The fantasy writer George RR Martin, creator of Game of Thrones, is the latest author to open their own bookstore. The writer has opened a bookshop, Beastly Beasts, in Santa Fe, New Mexico, next door to the Jean Cocteau Cinema which he bought in 2013 and which he uses as an arts venue. He decided to open the store because he was already running very successful events and signing sessions with writers in the cinema but needed more space.

The shop specialises in fantasy writers and Martin wrote on his blog. “[We have hosted] dozens of terrific, award-winning, bestselling writers. All of them have signed stock for us. The only problem was the Jean Cocteau lobby was far too small for us to display all of these wonderful autographed books. With that in mind … we opened our own bookshop right next to the theatre … Do come by and visit us the next time you come to the Land of Enchantment. Beastly Books. Hear us roar!”

In recent years a number of authors have opened bookstores in the US. Ann Patchett opened Parnassus Books in Nashville, Tennessee in 2011; YA writer Judy Blume opened a small non-profit bookshop in Key West, Florida in 2016; Jeff Kinney, creator of the very successful Wimpy Kid titles opened An Unlikely Story in Plainville, Massachusetts in 2015; and Louise Erdrich owns Birchbark Books in Minneapolis. In 2012 Garrison Keillor opened Common Good Books in St Paul, Minnesota, though he sold the shop earlier this year.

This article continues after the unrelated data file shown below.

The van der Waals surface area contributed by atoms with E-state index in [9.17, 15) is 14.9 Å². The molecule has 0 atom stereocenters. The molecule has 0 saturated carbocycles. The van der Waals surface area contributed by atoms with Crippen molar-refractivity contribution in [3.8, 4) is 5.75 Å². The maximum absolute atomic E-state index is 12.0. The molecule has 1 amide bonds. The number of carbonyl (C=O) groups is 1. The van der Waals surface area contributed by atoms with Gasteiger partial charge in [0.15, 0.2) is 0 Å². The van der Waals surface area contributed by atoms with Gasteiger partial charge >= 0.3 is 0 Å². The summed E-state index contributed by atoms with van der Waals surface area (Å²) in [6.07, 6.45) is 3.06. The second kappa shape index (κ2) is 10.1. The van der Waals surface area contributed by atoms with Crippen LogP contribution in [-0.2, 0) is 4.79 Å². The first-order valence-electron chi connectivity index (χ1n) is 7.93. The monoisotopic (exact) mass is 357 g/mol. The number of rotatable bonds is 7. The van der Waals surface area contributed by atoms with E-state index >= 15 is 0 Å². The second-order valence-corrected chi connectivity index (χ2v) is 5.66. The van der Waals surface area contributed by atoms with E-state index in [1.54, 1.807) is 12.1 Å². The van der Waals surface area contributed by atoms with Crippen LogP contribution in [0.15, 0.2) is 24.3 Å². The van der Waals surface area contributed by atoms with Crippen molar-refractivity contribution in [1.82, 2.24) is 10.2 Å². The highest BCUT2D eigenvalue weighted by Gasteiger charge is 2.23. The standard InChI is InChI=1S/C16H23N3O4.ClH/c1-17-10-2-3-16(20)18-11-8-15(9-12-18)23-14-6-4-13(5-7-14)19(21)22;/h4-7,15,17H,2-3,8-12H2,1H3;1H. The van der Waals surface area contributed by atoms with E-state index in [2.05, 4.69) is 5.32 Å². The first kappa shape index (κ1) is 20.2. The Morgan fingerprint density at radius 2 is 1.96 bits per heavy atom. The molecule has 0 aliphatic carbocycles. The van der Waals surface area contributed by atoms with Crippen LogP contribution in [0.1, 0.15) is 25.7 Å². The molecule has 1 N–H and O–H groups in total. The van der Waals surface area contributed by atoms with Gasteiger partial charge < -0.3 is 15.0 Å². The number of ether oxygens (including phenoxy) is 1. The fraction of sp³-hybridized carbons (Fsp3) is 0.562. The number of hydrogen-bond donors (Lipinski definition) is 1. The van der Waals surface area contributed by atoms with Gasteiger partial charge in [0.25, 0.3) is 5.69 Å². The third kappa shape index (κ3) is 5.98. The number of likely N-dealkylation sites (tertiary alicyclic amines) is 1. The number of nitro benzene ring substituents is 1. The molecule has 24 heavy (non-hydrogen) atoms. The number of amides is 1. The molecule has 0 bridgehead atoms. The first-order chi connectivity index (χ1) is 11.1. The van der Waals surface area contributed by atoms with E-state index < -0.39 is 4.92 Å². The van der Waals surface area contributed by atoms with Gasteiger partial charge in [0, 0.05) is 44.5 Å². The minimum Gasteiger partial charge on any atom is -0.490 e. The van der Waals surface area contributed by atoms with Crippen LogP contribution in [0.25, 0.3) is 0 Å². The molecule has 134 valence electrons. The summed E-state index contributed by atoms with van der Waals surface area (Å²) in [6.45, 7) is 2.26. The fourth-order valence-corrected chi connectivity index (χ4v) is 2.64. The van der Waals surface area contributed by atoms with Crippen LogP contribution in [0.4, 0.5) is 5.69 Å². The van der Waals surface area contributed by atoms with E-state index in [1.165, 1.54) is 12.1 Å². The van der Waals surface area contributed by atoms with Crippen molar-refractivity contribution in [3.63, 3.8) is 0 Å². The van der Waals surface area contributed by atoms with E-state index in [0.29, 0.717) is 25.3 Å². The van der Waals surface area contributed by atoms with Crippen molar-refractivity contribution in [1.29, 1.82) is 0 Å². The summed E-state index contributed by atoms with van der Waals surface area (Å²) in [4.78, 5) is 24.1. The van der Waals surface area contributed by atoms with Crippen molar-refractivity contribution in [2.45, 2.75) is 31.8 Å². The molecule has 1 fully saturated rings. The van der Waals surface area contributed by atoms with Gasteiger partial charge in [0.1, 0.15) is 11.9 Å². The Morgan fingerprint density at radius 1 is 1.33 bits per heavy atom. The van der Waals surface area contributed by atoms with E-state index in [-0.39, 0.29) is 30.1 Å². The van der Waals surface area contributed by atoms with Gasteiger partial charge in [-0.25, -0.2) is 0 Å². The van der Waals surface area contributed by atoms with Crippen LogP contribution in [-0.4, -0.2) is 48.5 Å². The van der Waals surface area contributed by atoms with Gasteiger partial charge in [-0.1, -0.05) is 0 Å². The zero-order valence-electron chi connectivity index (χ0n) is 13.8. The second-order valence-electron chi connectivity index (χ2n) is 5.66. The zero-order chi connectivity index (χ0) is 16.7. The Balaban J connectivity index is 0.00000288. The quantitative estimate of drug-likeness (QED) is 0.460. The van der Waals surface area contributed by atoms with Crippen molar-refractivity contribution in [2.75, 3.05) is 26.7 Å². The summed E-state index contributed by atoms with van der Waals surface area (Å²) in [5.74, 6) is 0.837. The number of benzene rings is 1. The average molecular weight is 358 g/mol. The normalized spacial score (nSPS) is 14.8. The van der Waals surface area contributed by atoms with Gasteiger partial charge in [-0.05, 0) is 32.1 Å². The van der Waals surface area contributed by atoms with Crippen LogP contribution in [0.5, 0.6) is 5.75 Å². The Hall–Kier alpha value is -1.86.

Keillor summed up the connection between writers and bookstores like this: “Local bookstores launched my first book 40 years ago and I am still grateful. Writers are independents so we feel a  kinship with independent bookstores. It’s a romantic venture, like the act of writing itself, and no matter how discouraging the news on any given day, a person is bucked-up by the fact that writers are still at work and bookstores stay open.”

In the US, the American Booksellers Association, has noted that independents have grown by 5% in the last year, part of a reaction to some of the negative publicity surrounding Amazon coupled with the growth of localism and a ‘greener’ way of shopping.